Specialized SWAT Apparel: Reviewed
With five pockets providing enough storage to carry your tube, tools, food, and so on, Specialized’s SWAT bib is at the heart of a collection of accessories that seek to provide alternative and innovative options to carry the necessities of riding. Many of the 2014 Specialized bikes come with top cap chain tools and multi-tools that store on a bottle cage; the SWAT bib gives you the option of going bag-free on your lunch ride or after work quickie.
The SWAT bib is among a small number of bibshorts that offer storage, and boasts a few unique features. The bib has three pockets along the back – much like a traditional road or XC jersey – and one on each leg. The pockets are separated from the bib at the bottom allowing them to hang over the waist of your overshorts.
Unlike a traditional three pocket jersey, the SWAT bib keeps your cargo close to your body, which has its benefits both aesthetically and functionally. With all three pockets packed, a jersey fits overtop and all but hides the cargo. The other advantage to having the pockets on the bib is the cargo is secured more tightly than in a jersey pocket, and doesn’t bounce around as much.
While the pocket placement and on-bike function is excellent, the back pockets are relatively shallow and aren’t very well suited to holding a pump. This isn’t anything new in the world of trying to ride without a bag, and a pump could be mounted under my bottle cage, but given that I switch between bikes on a regular basis I tend to take my favourite pump from bike to bike. When wearing the SWAT bibs I’ve switched to carrying a CO2 cartridge instead. A small loop of velcro above one of the side pockets would solve this issue.
There is another price to be paid for the freedom of riding without a bag. When I arrive home with a sweaty back (yes, the shorts do still hold moisture despite the lack of bag on top), I take off my shorts and hang them up inside out to dry. With a bag, or fanny pack, your tools stay packed and ready for your next ride. With a cargo short, you have to unpack and repack every time.
There is also an assumption that these shorts will only be used as an undershort with baggies over top. Thus, the entire bib is constructed of a lightweight mesh intended to breathe better than a road short. Of course, this means you’ll want to avoid parading the parking lot in them at your local trailhead.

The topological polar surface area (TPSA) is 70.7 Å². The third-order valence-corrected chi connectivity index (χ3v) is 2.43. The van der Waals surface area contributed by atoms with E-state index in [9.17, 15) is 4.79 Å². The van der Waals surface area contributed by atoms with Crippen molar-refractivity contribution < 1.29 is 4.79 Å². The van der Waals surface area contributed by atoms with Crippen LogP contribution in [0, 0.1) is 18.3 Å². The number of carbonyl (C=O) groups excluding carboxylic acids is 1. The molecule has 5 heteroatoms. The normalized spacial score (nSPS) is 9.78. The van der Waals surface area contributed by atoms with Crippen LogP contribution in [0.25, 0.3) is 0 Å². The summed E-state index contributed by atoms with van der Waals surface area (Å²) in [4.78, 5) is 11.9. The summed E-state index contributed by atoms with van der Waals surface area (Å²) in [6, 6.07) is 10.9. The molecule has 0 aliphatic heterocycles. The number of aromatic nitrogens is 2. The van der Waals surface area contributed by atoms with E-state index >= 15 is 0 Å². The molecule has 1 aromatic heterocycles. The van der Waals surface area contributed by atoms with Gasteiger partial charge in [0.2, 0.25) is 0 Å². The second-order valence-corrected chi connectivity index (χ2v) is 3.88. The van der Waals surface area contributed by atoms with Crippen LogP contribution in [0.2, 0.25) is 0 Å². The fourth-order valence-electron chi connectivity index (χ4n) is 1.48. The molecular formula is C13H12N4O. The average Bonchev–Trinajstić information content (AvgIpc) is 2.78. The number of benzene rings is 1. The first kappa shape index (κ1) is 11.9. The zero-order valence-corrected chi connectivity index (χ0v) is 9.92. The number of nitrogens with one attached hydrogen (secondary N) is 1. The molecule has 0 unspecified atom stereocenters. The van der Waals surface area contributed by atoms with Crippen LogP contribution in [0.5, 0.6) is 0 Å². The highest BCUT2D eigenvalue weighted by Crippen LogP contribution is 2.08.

The Mountain Chamois
I was a bibshort convert long before I began riding mountain bikes, and have come to be fairly discerning when it comes to both fit and function of a riding short. Time and time again, I’m disappointed with the chamois that comes with mountain bike shorts. Unfortunately, the SWAT bib falls into that category.
While the chamois is on the upper end of what you can find in the “liner shorts” category, it’s decidedly middle of the road and below my standard for an all day riding short. Specialized does make nice chamois for their road shorts – I have two pairs of RBX shorts, they’re great – and I’d love to see this quality brought into the mountain bike world.
Lastly, I have to knock neon yellow as a chamois colour choice. It might look good in the store but it’s not flattering in the long term, if you know what I mean.
Atlas XC Pro Shorts
SWAT bibs come standard in Specialized’s new Atlas XC Pro short, part of their “Trail” line of apparel. The name is confusing but make no mistake: this is a lightweight short with a great cut for any type of riding, less baggy than most options and still durable. While the SWAT bib doesn’t always get the call, the Atlas shorts have become my everyday riding short.
The Atlas shorts have two relatively thin pockets that hold a phone or energy bar comfortably. They also have loops to attach the shorts to the bibs, which makes the Atlas XC Pro and SWAT bib a nicely integrated system.
I must admit that my own standards for riding shorts are likely more discerning than the average rider. Many people still ride without padded shorts at all (!) and still others are content with the atrocious liners that come with many mountain bike shorts. The SWAT bib comes with a reasonable chamois, but it is not a high end one – and, the price reflects that.
The SWAT bib runs for $88 USD by itself or $150 with the Atlas XC Pro short. The short and bib combo is actually a really good value. On the whole I really like the idea of an undershort with storage, and hope to see more options in the near future.